LUMBERTON — November is American Diabetes Month and the health care experts at Southeastern Wound Healing Center, an affiliate of Southeastern Health and member of the Healogics™ network, are drawing attention to the fact that every hour seven people across the country lose a foot or leg to the disease, which is the leading cause of lower-limb amputations not caused by accidents.
“Diabetic patients are confronted with multiple challenges in the healing process. Not only is their circulation diminished, but they also have an impaired ability to sense the earliest stages of foot injury due to disease-associated nerve damage,” said Scott Covington, MD, FACS, CHWS, executive vice president, Medical Affairs for Healogics, Inc., a network of academic medical centers, hospitals and professionals committed to advancing wound healing and addressing the problem of chronic wounds.
According to the National Institutes of Health, nearly one in three people with diabetes ages 40 and older have at least one area on their feet that lacks feeling. Those at greater risk for nerve damage include diabetics who have difficulty controlling their blood sugar, high cholesterol, weight or blood pressure.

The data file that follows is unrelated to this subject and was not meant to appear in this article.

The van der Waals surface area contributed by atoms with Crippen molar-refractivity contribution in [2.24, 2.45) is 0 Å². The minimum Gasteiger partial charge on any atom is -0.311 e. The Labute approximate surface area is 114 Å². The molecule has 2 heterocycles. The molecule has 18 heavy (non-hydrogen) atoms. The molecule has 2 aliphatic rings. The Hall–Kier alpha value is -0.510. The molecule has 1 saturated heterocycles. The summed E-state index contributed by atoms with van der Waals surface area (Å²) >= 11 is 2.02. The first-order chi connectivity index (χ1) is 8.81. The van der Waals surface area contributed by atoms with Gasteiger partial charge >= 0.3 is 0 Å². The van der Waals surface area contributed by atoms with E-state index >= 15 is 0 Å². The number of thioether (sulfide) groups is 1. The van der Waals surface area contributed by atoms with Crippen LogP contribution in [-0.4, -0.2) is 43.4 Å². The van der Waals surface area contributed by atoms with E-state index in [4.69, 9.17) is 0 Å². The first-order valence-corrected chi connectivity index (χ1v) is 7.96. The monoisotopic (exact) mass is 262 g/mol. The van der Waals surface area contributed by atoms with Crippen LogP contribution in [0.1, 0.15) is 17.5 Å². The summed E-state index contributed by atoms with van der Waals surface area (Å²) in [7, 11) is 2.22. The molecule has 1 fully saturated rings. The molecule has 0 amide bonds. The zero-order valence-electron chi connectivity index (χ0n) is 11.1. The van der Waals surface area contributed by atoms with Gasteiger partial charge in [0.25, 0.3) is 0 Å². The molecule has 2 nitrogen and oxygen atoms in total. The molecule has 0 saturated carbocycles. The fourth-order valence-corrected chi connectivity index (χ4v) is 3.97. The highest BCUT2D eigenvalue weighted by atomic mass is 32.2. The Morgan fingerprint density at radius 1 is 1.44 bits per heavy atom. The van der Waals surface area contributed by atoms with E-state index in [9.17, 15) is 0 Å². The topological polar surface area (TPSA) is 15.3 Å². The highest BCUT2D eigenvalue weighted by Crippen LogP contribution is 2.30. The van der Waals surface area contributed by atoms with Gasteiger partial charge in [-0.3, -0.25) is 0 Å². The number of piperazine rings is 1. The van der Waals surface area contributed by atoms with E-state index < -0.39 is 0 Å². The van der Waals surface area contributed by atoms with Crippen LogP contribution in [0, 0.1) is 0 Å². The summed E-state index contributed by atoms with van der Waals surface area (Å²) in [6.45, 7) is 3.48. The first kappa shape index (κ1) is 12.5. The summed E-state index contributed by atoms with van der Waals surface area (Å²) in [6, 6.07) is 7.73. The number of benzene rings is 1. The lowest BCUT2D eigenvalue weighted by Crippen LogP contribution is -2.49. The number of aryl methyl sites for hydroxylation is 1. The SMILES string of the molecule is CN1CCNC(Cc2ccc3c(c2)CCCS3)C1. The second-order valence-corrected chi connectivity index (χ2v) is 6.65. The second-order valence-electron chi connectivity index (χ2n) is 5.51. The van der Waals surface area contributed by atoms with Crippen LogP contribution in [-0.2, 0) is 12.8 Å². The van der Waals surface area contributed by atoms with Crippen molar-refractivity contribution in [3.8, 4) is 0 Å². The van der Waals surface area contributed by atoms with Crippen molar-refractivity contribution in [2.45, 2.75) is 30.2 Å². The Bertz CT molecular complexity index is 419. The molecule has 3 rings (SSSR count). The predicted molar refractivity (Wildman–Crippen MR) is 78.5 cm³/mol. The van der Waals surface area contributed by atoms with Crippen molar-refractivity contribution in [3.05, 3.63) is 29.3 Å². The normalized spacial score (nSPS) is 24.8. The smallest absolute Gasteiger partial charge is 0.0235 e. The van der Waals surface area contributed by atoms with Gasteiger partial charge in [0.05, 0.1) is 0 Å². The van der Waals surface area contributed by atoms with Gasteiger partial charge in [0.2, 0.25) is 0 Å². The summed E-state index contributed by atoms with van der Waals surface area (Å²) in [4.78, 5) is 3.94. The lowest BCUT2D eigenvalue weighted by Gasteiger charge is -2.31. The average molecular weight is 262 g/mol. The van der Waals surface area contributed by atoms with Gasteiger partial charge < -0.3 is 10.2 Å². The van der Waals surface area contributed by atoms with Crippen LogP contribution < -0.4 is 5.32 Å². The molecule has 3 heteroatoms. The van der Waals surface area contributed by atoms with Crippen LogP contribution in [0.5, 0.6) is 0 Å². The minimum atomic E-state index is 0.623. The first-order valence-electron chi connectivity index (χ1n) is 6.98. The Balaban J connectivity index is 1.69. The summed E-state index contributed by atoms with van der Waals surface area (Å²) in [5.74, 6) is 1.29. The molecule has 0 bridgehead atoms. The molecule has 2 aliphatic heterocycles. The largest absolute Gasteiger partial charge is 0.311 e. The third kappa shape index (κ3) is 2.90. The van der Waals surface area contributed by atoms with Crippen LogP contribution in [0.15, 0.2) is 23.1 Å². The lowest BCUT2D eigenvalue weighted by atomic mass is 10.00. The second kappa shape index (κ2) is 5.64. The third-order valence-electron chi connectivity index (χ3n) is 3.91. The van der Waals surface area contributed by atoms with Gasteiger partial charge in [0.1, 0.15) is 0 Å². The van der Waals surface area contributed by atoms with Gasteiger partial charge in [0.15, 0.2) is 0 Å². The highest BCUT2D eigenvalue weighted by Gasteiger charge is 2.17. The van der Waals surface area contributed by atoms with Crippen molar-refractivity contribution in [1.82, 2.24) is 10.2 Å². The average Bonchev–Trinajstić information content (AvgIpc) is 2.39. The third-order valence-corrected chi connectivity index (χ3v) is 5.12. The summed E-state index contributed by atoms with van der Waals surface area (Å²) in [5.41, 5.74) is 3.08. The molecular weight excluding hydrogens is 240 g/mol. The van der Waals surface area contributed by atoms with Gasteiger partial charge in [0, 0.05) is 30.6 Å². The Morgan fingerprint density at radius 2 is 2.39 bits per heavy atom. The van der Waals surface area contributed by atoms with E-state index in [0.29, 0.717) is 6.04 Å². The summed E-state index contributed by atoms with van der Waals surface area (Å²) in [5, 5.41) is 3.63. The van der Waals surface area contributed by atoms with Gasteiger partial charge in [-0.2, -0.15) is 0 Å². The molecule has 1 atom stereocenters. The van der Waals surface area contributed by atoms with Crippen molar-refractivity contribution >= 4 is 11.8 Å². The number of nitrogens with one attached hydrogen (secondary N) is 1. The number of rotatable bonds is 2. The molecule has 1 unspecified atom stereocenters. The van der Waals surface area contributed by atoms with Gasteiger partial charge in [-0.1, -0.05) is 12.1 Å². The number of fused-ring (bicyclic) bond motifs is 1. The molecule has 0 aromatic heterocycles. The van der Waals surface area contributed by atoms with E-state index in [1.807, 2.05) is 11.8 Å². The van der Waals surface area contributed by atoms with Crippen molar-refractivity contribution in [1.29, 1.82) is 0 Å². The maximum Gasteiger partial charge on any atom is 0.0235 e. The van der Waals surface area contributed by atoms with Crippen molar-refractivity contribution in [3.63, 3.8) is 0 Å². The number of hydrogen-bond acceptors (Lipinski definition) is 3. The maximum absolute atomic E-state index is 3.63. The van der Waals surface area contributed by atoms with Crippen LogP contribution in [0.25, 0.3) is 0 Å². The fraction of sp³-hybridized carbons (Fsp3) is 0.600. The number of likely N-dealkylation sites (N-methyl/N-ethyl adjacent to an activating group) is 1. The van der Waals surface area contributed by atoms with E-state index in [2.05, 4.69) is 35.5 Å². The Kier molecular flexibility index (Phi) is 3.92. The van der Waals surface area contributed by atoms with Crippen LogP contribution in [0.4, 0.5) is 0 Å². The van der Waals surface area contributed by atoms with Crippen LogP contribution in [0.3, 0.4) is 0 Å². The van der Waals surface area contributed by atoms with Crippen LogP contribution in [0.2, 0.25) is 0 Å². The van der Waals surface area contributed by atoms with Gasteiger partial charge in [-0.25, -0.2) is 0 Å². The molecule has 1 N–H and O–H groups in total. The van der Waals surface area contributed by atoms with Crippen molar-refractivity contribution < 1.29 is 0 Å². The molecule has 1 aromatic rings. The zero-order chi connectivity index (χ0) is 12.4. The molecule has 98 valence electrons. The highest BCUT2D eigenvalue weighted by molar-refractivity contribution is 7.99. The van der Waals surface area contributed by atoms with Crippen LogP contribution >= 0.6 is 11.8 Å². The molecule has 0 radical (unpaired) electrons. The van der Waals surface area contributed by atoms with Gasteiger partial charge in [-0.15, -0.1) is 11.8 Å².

Statistically, one in 20 diabetics will develop a wound on the legs or feet each year. The risk of amputations can be reduced by 45 to 85 percent through foot care programs that can include risk assessment, education, treatment of foot problems and referrals to specialists.
State-of-the-art equipment and leading edge therapies are also playing a role in reducing the risk of amputation. SWHC offers hyperbaric oxygen therapy, negative pressure wound therapy, bio-engineered skin substitutes, biological and biosynthetic dressings and growth factor therapies.
The experts at the center note the following as indications of problems diabetics may have with their legs and urge people to discuss symptoms they may have with their health care providers:
— pain in the legs or cramping in the buttocks, thighs or calves during physical activity;
— tingling, burning or painful feet;
— loss of sense of touch or the ability to feel heat or cold in the feet;
— changes in the shape, color or temperature of the feet;
— hair loss on the toes, feet and lower legs;
— dry or cracked skin on the feet;
— thick and yellow toenails or fungus infections between the toes; and
— blisters, sores, infected corns and ingrown toenails.
Physicians at SWHC recommend people with diabetes manually inspect their feet each day and seek immediate attention if a lower extremity wound has increased pain, redness or swelling, foul wound odor, or a change in color or change in amount of drainage.
For information on the treatment of diabetic foot ulcers, contact SWHC located at 103 W. 27th St. in Lumberton or call 910-738-3836. No referral is necessary.